- The number working part-time for economic reasons jumped 1/3 (from 3 million to 4 million) during the 2000 recession, doubled (to 9 million) during the crash, and has slowly declined to almost 7 million.
- However the number of workers holding multiple jobs (a full-time and one or more part-time) has not risen, perhaps constrained by the availability of jobs.
This created the opportunity for Uber and the sharing economy. Uber did not create these conditions; they just benefit by helping people cope with these conditions.
Misleading info about “the Uber economy”
Derek Thompson perpetuates a common myth about the income of Uber’s “driver-partners” in his article at The Atlantic. He compares the net earnings of employees in other businesses with the gross (revenue) of Uber drivers (both before taxes). Uber drivers have both operating and capital costs. Operating costs include insurance, gas, repairs, and increased maintenance of their car. Capital costs include increased depreciation of the car (i.e., it must be replaced more frequently). The repair costs are large in aggregate for drivers. Accidents are expensive, both to fix the vehicle and in the higher insurance costs that result.
The Uber economy and the law
Buzzfeed reported that Uber had suspended “at least a dozen drivers” who’d registered their newly bought Uber-financed cars as commercial vehicles in accordance with California law for vehicles that carry passengers for hire. But enforcement is lax, and most drivers ignore the law. Buzzfeed:
“We are showing your vehicle registration is actually a commercial vehicle registration,” a late-December email from an Uber representative to one suspended driver read. “We will need you to contact the DMV to have them update your vehicle registration to personal/automobile registration. We are unable to accept commercial registration on an uberX account.”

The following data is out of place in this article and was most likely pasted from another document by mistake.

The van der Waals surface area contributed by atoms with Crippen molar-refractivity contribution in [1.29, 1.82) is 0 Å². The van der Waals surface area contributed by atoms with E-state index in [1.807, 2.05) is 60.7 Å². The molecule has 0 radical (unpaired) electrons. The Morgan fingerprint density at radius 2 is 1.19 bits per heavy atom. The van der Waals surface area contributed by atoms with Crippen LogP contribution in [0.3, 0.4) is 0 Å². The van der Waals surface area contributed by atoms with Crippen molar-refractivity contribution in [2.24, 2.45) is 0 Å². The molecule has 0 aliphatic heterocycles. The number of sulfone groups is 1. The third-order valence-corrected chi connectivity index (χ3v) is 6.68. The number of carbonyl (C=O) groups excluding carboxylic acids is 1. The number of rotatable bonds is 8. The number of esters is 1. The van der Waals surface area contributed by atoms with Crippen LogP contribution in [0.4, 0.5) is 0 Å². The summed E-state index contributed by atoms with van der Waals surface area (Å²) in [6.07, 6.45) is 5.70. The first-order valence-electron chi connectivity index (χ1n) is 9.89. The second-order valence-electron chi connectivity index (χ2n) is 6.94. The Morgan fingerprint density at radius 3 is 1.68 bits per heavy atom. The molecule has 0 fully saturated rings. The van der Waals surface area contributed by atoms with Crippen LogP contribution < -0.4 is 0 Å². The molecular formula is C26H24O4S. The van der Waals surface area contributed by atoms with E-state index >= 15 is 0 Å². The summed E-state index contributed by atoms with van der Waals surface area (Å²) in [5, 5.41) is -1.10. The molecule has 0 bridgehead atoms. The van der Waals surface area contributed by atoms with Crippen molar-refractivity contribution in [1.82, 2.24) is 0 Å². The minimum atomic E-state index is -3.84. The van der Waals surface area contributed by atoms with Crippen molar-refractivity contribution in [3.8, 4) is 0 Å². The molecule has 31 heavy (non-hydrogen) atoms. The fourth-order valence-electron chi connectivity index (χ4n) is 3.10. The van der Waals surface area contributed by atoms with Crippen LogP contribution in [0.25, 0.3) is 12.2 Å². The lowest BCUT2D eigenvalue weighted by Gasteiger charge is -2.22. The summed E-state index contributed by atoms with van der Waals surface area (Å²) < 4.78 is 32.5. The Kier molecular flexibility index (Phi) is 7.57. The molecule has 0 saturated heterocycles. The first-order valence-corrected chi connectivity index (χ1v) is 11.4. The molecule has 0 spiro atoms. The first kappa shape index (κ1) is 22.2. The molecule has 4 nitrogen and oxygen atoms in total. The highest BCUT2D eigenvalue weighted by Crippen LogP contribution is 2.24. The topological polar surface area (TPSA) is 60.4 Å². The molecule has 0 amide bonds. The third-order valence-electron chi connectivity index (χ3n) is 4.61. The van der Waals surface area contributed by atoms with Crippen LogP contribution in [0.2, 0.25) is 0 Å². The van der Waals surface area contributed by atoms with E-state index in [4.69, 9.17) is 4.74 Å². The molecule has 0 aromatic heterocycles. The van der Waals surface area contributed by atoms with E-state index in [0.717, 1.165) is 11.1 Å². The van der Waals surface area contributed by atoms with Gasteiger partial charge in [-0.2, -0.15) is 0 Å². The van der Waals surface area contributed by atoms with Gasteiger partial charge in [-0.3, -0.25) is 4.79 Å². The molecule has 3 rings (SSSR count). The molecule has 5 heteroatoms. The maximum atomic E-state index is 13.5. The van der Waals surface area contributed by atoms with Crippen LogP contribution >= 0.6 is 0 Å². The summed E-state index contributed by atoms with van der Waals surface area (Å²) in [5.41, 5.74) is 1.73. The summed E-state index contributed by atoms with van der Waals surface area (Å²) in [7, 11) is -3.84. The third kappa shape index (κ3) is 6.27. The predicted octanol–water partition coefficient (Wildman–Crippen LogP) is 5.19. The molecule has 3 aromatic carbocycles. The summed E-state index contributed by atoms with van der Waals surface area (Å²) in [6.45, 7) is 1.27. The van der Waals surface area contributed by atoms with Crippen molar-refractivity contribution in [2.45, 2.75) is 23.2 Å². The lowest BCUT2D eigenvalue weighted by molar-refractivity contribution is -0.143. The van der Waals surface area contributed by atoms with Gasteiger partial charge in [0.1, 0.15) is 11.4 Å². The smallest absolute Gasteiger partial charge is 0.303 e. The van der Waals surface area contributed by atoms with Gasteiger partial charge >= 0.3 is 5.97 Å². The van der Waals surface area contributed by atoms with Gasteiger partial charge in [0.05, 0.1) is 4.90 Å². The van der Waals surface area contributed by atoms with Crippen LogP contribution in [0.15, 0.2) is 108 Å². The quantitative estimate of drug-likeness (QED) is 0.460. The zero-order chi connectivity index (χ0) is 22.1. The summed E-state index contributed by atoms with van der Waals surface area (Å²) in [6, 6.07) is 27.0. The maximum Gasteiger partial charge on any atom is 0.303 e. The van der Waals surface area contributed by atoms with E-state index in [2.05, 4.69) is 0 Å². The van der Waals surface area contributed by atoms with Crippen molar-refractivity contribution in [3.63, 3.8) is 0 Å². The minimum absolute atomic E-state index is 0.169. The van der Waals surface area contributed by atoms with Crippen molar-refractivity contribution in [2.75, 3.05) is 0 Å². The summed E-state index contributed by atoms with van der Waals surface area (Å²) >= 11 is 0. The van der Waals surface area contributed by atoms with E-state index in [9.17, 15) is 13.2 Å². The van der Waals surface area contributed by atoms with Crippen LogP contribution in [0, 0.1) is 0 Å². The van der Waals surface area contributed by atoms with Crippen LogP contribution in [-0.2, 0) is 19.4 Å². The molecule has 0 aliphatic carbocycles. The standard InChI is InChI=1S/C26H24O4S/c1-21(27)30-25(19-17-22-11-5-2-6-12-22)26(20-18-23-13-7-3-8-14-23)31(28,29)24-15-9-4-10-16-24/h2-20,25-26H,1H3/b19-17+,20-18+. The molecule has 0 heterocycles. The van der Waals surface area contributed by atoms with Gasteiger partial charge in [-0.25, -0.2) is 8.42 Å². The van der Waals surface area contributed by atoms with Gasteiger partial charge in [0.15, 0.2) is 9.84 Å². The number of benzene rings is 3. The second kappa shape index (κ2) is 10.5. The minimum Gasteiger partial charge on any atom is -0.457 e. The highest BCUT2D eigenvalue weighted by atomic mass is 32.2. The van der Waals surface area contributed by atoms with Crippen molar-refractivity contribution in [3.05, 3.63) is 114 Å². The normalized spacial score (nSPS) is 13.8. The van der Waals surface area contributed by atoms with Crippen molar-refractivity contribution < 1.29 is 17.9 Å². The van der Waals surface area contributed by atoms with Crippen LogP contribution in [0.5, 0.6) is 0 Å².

And if these drivers would want to drive for Uber again, they’d have to do what Uber told them to. Uber had its own explanation for this, according to Buzzfeed. But it fits neatly into the whole concept that the “sharing economy” gets part of its competitive advantage by conveniently violating regulations that everyone else has to follow.
Uber has succeeded in finding needs and filling them for both drivers and clients. People ask “Is Uber bad?” – with Americans’ traditional focus on moral questions, useless moral questions that distract from vital economic and political trends (which makes us easy to govern, a joy for the 1%). People ask if Uber is more efficient than taxi companies. Yes, but the 19th century economy was very efficient compared to prior economies, without labor, safety, and environmental laws — but a far less pleasant place to live.
Uber and Lyft let you more easily and effectively work longer hours. Airbnb lets you more easily and effectively rent out part of your home. Soon we’ll have aps to let you put your children to work, or sell your left kidney. The nifty technology should not mask the underlying desperation at work as the middle class crashes and burns, and as millennials find the ladder of opportunity runs like airlines — with First Class and Coach lanes.
It’s also the next wave of deregulation, evading a structure of laws built up over a century on the basis of hard-won experience.
The sharing economy shows the new America in stark clarity. The billionaire owners of these companies get rich; their workers sell more of what they have in order to stay afloat. But for the 1%, there is a silver lining inside the gold cloud: people busy working multiple jobs and renting their rooms are too busy for politics! By Fabius Maximus
And in the old economy, the one that pays real wages, the Atlanta Fed begins to fret. Read… Hit by Oil-Price Plunge? Manufacturing in Southeast Worst Since Financial Crisis